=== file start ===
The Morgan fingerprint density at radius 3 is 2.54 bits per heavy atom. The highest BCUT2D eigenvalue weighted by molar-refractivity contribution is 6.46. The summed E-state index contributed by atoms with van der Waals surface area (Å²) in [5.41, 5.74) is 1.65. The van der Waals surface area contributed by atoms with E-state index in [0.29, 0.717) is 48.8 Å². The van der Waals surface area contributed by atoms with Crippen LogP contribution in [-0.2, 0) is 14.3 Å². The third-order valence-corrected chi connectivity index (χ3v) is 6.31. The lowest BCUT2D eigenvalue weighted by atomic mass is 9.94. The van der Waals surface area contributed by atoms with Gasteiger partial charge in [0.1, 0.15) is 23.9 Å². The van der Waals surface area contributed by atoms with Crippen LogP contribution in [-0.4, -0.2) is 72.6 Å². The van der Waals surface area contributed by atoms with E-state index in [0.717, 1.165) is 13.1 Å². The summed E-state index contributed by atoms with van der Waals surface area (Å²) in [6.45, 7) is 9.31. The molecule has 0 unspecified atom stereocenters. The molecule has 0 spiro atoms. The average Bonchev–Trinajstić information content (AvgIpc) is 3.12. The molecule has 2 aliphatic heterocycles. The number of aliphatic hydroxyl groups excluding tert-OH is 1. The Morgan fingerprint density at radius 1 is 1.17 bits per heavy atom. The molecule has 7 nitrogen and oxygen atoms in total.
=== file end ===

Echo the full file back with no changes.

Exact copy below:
The Morgan fingerprint density at radius 3 is 2.54 bits per heavy atom. The highest BCUT2D eigenvalue weighted by molar-refractivity contribution is 6.46. The summed E-state index contributed by atoms with van der Waals surface area (Å²) in [5.41, 5.74) is 1.65. The van der Waals surface area contributed by atoms with E-state index in [0.29, 0.717) is 48.8 Å². The van der Waals surface area contributed by atoms with Crippen LogP contribution in [-0.2, 0) is 14.3 Å². The third-order valence-corrected chi connectivity index (χ3v) is 6.31. The lowest BCUT2D eigenvalue weighted by atomic mass is 9.94. The van der Waals surface area contributed by atoms with Gasteiger partial charge in [0.1, 0.15) is 23.9 Å². The van der Waals surface area contributed by atoms with Crippen LogP contribution in [-0.4, -0.2) is 72.6 Å². The van der Waals surface area contributed by atoms with E-state index in [0.717, 1.165) is 13.1 Å². The summed E-state index contributed by atoms with van der Waals surface area (Å²) in [6.45, 7) is 9.31. The molecule has 0 unspecified atom stereocenters. The molecule has 0 spiro atoms. The average Bonchev–Trinajstić information content (AvgIpc) is 3.12. The molecule has 2 aliphatic heterocycles. The number of aliphatic hydroxyl groups excluding tert-OH is 1. The Morgan fingerprint density at radius 1 is 1.17 bits per heavy atom. The molecule has 7 nitrogen and oxygen atoms in total.